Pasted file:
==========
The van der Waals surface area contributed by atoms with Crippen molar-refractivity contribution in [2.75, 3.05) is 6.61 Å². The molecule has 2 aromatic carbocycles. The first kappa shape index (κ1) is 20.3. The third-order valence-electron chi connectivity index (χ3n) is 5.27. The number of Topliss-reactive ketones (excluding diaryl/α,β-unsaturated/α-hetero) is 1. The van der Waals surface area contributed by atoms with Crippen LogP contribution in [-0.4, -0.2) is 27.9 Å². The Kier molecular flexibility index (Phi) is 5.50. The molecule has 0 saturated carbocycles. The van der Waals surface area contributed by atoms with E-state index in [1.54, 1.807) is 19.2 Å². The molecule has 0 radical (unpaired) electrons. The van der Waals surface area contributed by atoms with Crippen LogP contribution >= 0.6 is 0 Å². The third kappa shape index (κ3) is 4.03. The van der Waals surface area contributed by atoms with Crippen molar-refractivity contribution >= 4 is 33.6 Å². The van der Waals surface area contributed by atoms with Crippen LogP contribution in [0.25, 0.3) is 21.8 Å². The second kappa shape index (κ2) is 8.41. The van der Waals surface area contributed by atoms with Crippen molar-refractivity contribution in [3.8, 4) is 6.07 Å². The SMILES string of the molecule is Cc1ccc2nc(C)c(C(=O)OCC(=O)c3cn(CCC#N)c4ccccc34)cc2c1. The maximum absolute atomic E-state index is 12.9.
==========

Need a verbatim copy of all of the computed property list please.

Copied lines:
The van der Waals surface area contributed by atoms with Crippen molar-refractivity contribution in [2.75, 3.05) is 6.61 Å². The molecule has 2 aromatic carbocycles. The first kappa shape index (κ1) is 20.3. The third-order valence-electron chi connectivity index (χ3n) is 5.27. The number of Topliss-reactive ketones (excluding diaryl/α,β-unsaturated/α-hetero) is 1. The van der Waals surface area contributed by atoms with Crippen LogP contribution in [-0.4, -0.2) is 27.9 Å². The Kier molecular flexibility index (Phi) is 5.50. The molecule has 0 saturated carbocycles. The van der Waals surface area contributed by atoms with E-state index in [1.54, 1.807) is 19.2 Å². The molecule has 0 radical (unpaired) electrons. The van der Waals surface area contributed by atoms with Crippen LogP contribution >= 0.6 is 0 Å². The third kappa shape index (κ3) is 4.03. The van der Waals surface area contributed by atoms with Crippen molar-refractivity contribution >= 4 is 33.6 Å². The van der Waals surface area contributed by atoms with Crippen LogP contribution in [0.25, 0.3) is 21.8 Å². The second kappa shape index (κ2) is 8.41. The van der Waals surface area contributed by atoms with Crippen molar-refractivity contribution in [3.8, 4) is 6.07 Å². The SMILES string of the molecule is Cc1ccc2nc(C)c(C(=O)OCC(=O)c3cn(CCC#N)c4ccccc34)cc2c1. The maximum absolute atomic E-state index is 12.9.